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males are also not infrequently found on traders" camels reaching the environs of Cairo from the Sudan.

This species has been taken from imported cattle at East London, South Africa (Robinson 1926), but is definitely not established in the UNION OF SOUTH AFRICA (Theiler, correspondence). PALESTINE records (Bodenheimer 1937) probably also represent imported specimens.


A. lepidum is chiefly a cattle parasite with smaller domestic animals and a scattering of wild herbivores as second choice. Large ground birds and carnivores are rarely attacked. A single adult has been taken feeding on man. Nymphs have been found on antelopes, bustards, and domestic cattle and dogs. The host predilection of immature stages is still poorly known.

Domestic animals: All investigators listed above refer to cattle as hosts of this tick. Sudan records are almost the only ones available for other domestic animals. These include camels, horses, mules, goats, sheep, and dogs. Individual camels on occasion are heavily infested. Although camels appear to be rather important hosts in central Sudan, local camels in the north are not known to harbor this tick. Evans (1935) listed sheep and dogs as hosts in Tanganyika.

Wild animals: Buffalo (Robinson 1926, King 1926, Wilson 1950C, various Sudan records above). Rhinoceros (Wilson 1950C). Grant's gazelle and hartebeest (Wilson 1950C, Sudan records above). Roan antelope eland, giraffe, tiang, wildcat, and greater bustard (various Sudan records above). Burchell's zebra and spotted hyena (Theiler, unpublished records). Cheetah (Robinson 1926). Ostrich (ld and 19 in Hoogstraal collection, from "west of Afmadu", Somalia, 1952, Col. D. Davis legit). Of 49 Thomson's gazelles examined in Tanganyika, only two yielded eight males and one female A. lepidum; none were found on numerous other game animals .# there (J. B. Walker, unpublished).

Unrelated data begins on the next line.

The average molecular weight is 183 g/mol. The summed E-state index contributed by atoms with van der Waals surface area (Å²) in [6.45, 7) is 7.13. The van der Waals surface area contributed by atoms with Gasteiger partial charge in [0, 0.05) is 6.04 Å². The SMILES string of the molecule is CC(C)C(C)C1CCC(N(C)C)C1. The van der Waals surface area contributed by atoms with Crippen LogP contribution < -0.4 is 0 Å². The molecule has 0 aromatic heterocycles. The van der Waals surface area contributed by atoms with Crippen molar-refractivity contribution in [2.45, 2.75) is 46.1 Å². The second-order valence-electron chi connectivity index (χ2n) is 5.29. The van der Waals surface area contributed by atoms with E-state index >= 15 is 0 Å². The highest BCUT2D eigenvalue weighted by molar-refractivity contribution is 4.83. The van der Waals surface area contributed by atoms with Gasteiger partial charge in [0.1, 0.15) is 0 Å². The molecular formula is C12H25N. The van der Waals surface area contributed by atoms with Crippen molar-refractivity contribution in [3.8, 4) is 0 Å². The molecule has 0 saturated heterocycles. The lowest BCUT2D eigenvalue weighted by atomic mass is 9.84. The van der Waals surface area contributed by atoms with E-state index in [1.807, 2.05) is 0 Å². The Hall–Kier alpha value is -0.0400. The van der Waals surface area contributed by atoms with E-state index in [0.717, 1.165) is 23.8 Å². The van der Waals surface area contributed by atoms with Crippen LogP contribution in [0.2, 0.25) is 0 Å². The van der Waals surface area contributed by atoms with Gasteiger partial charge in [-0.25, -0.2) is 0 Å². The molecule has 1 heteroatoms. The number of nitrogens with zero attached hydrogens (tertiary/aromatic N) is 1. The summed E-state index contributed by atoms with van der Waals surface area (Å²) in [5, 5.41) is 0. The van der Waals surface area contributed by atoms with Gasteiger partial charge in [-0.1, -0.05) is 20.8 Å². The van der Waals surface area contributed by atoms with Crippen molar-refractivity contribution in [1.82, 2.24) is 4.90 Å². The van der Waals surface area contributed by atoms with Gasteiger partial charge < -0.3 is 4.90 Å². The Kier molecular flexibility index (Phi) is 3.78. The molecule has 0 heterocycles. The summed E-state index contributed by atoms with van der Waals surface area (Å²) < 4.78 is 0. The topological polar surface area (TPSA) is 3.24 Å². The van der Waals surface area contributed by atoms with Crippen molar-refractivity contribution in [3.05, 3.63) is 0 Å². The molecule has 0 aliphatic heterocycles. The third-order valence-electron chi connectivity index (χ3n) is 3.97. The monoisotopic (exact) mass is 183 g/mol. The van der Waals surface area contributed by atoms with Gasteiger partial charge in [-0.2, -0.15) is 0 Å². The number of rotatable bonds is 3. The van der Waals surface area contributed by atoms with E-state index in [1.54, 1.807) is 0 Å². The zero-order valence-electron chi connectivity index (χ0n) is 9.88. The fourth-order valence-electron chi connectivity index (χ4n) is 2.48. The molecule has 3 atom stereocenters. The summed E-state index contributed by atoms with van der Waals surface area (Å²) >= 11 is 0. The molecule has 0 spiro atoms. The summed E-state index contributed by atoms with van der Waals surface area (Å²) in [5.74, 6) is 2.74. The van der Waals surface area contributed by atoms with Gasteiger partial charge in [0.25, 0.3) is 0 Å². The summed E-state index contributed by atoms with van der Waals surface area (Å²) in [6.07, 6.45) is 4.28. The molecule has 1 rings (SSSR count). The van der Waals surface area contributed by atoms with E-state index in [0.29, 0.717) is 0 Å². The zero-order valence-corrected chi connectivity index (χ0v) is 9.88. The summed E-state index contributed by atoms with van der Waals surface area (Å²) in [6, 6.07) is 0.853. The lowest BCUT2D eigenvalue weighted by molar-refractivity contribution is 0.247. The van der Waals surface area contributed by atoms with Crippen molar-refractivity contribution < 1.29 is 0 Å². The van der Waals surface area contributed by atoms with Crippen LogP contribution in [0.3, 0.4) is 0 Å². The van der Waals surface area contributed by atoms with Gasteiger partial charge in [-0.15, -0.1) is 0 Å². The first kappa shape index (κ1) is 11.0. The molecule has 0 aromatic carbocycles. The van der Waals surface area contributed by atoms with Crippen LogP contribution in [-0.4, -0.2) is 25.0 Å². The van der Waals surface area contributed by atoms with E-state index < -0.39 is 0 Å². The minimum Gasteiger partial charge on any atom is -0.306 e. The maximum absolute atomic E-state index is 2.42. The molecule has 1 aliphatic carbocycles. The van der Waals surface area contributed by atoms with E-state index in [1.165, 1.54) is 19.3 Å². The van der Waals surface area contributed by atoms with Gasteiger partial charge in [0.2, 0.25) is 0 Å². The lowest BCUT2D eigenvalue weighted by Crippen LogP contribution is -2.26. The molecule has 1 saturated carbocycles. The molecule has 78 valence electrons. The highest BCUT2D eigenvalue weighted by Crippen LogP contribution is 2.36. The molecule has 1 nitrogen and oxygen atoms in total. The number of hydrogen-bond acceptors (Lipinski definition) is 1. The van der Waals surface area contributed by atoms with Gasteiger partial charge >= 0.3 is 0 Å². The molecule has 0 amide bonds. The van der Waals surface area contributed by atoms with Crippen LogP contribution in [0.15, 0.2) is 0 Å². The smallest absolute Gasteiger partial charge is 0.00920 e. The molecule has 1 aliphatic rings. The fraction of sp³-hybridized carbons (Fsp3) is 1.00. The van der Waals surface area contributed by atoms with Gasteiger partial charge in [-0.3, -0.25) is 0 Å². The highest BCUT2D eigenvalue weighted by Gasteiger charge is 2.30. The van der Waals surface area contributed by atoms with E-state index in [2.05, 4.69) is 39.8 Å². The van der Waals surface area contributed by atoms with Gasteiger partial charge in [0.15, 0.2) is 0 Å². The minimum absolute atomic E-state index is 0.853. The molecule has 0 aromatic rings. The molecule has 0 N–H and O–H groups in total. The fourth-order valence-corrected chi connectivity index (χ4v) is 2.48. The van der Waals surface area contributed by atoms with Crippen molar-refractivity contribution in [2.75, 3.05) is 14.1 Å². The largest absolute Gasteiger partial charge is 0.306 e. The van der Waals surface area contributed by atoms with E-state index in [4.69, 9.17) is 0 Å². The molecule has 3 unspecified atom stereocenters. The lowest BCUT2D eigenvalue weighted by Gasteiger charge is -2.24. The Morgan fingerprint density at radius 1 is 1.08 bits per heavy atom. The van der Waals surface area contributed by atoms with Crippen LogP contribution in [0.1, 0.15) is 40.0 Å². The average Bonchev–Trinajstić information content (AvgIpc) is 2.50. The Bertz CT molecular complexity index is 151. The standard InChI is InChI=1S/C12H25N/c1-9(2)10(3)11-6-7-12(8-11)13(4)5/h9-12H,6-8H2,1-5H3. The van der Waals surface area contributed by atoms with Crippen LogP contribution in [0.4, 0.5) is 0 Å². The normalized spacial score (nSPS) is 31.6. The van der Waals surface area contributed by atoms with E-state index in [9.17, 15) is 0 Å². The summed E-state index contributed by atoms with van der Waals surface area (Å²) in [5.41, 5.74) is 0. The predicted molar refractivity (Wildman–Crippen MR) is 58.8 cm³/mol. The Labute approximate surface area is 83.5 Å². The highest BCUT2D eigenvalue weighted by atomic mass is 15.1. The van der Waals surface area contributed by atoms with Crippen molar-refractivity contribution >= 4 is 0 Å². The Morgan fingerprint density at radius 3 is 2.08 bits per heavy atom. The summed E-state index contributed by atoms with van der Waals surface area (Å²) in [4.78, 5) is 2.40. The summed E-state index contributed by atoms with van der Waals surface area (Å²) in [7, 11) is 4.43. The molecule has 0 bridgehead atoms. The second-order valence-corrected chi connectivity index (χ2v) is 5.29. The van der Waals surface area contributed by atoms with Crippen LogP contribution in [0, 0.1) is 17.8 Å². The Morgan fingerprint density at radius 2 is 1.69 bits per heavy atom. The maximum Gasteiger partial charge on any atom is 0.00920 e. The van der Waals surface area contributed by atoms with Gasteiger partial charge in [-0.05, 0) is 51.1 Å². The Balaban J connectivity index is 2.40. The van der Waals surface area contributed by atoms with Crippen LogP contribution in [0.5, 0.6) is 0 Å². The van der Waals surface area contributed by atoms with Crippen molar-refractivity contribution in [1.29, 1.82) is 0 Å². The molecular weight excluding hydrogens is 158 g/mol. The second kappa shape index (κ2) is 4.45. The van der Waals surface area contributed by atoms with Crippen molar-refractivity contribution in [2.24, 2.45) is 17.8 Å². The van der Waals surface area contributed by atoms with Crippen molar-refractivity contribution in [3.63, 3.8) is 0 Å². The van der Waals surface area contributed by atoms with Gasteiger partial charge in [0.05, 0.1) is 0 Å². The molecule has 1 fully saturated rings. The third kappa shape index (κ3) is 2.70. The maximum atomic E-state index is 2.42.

Man: Blue Nile Province record above.

NV, hal hosts: The Sudan hosts appear to be the only ones recor: for nymphs. These are Grant's gazelle, Roosevelt's hartebeest, rarely domestic cattle and dogs, and greater bustard. Nymphs were identified by Dr. G. Theiler.


A. lepidum is common in many of the semiarid regions of East Africa. # inhabits economically marginal areas and is not known to be a vector of animal or human disease pathogens. Therefore, not even the industrious veterinarians (in Africa they do most of the legwork on ticks for zoologists and for medical researchers) have investigated this tick's life history. It would, however, be surprising indeed to find that the life cycle were any other than the three-host type. J. B. Walker reports (correspondence) that larvae fed on a rabbit did not molt but that a few larvae in her laboratory have engorged on pigeons.

In his interesting and important ecological survey of certain tick vectors of East and Central Africa, Wilson (1953) has noted the common occurrence of A. lepidum in the Karamoja area, the driest district of Uganda. Wilson includes this species in his discussion of the R. Eravus - A. gemma association, reviewed herein on page (cf. also A. variegatum, page 681). A These sections should be consulted to obtain a better impression of what is now known of the ecology of A. lepidum. Other species associated with it in Karamoja are R. e. evertsi, H. rufipes, and H. truncatum.

For additional background, the following biological information, as written in the manuscript before Wilson's (1953) paper became available, remains of value.